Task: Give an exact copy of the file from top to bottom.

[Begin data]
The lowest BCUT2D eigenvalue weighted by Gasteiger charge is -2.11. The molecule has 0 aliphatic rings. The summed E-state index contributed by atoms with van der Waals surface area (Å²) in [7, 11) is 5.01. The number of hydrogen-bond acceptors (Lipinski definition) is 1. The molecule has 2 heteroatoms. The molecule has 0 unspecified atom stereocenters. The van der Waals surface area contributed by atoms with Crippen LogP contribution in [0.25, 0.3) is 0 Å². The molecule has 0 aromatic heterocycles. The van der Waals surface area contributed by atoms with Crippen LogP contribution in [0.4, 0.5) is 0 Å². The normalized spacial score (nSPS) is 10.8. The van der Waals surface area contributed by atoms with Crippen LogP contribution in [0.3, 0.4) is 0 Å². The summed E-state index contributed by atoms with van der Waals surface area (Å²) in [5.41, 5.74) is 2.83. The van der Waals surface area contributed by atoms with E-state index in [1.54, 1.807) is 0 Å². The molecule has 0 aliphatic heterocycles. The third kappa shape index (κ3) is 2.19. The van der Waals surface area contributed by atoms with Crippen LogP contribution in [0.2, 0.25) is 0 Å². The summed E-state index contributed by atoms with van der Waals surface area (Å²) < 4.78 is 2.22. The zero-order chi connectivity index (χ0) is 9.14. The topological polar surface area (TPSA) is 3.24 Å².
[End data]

The lowest BCUT2D eigenvalue weighted by Gasteiger charge is -2.11. The molecule has 0 aliphatic rings. The summed E-state index contributed by atoms with van der Waals surface area (Å²) in [7, 11) is 5.01. The number of hydrogen-bond acceptors (Lipinski definition) is 1. The molecule has 2 heteroatoms. The molecule has 0 unspecified atom stereocenters. The van der Waals surface area contributed by atoms with Crippen LogP contribution in [0.25, 0.3) is 0 Å². The molecule has 0 aromatic heterocycles. The van der Waals surface area contributed by atoms with Crippen LogP contribution in [0.4, 0.5) is 0 Å². The normalized spacial score (nSPS) is 10.8. The van der Waals surface area contributed by atoms with Crippen LogP contribution in [0.3, 0.4) is 0 Å². The summed E-state index contributed by atoms with van der Waals surface area (Å²) in [5.41, 5.74) is 2.83. The van der Waals surface area contributed by atoms with E-state index in [1.54, 1.807) is 0 Å². The molecule has 0 aliphatic heterocycles. The third kappa shape index (κ3) is 2.19. The van der Waals surface area contributed by atoms with Crippen LogP contribution in [0.2, 0.25) is 0 Å². The summed E-state index contributed by atoms with van der Waals surface area (Å²) < 4.78 is 2.22. The zero-order chi connectivity index (χ0) is 9.14. The topological polar surface area (TPSA) is 3.24 Å².